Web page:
(Niv) if and then.

Each is called an **HS-d-neighborhood** (HS d-nbhood) of. The ordered triple is called an** HS-d-topological space** where.

**Proposition 1.1.** Let be a d-metric space. Define the d-membership relation as the relation. For each, let be the collection of all subsets of such that. Then is an HS d-nbhood system for for each, i.e., is an HS d-topological neighbourhood space.

The present paper is organized as follows. In Section 2, we redefine the dislocated neighbourhood systems given due to Hitzler and Seda [1]. Section 3 is devoted to define the concept of dislocated topological space by open sets. In Section 4, we study topological properties of dislocated closure and dislocated interior operation of a set using the concept of open sets. Finally, in Section 5, we study some further properties of the well-known notions of dislocated continuous functions and dislocated convergence sequence via d-topologies.

2. Redefinition of Definition 1.5.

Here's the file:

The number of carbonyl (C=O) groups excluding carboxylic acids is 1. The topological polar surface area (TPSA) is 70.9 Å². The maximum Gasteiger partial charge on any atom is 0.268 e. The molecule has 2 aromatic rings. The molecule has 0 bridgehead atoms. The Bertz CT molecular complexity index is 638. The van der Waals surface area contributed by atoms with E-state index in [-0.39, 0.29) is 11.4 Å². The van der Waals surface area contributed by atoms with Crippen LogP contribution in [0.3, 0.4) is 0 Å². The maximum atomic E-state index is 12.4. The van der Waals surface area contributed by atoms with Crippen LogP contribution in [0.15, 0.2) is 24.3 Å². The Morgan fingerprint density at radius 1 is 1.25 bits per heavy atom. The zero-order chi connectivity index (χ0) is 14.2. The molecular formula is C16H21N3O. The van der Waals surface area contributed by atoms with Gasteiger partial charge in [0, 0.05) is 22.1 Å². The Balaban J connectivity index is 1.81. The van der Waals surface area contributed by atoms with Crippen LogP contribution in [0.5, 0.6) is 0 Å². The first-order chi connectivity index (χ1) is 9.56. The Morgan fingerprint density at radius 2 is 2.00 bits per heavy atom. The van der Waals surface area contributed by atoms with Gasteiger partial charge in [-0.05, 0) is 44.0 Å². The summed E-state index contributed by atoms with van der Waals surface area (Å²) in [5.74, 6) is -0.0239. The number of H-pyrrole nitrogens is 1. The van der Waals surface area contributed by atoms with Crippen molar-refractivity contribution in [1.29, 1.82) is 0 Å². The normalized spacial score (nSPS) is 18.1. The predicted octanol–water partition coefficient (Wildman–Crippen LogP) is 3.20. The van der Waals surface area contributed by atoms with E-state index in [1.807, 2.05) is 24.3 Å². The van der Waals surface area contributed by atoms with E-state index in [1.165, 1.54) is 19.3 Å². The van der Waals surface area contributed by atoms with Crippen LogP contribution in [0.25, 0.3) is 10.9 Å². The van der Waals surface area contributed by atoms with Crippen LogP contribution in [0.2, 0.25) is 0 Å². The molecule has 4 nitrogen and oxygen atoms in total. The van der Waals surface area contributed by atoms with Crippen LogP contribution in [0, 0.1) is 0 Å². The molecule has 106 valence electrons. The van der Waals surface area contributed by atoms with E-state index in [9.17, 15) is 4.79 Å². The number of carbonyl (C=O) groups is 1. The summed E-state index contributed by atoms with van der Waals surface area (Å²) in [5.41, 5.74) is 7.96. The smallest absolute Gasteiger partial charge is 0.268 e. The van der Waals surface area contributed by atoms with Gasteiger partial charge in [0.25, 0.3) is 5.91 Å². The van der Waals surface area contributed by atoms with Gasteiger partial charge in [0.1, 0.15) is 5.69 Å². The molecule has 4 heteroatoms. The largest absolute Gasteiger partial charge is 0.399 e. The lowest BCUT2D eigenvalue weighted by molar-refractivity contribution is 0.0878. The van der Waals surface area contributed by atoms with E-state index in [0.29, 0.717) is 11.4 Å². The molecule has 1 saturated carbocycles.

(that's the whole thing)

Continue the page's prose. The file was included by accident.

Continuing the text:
In Proposition 1.1, it is proved that is an HS d-topological neighbourhood space. We remark that Property (Niii) can be replaced by the following condition:

(Niii) * If, then for each.

One can easily verifies that satisfies (Niii) *.

According to the above comment, we introduce a redefinition of the concept of the dislocated-neighbourhood systems due to Hitzler and Seda [1] as follows.

**Definition 2.1.** Let be a nonempty set. Suppose that is a d-membership relation on and be a collection of subsets of for each. We call **a d*-neighbourhood system** (d*-nbhood system) for if it satisfies the following conditions:

(Ni) if, then;

(Nii) if, then;

(Niii)* if and, then;

(Niv) if and, then.

Each is called a **d*-neighborhood** of. If, then is called a** d*-topological neighborhood space**.

Now, we state the following theorem without proof.

**Theorem 2.1.** Let be a d-metric space. Define the d-membership relation as the relation iff there exists for which. Assume that and. Then is a d*-topological neighborhood space.

3. Dislocated-Topological Space

In what follows we define the concept of dislocatedtopological space (for short, d-topological space) by the open sets and prove that this concept and the concept of d*-topological neighborhood space are the same.

**Definition 3.1. **Let be a nonempty set. Suppose that is a d-membership relation and for each. We call an **-topology** on iff it satisfies the following conditions:

(dτ_{x}1)

(dτ_{x}2)

(dτ_{x}3) and.

Each is called a **-open set**. If is an -topology on for each, then is called a **d-topology** on. The triple is called an **-topological space** and the triple is called a **d-topological space**.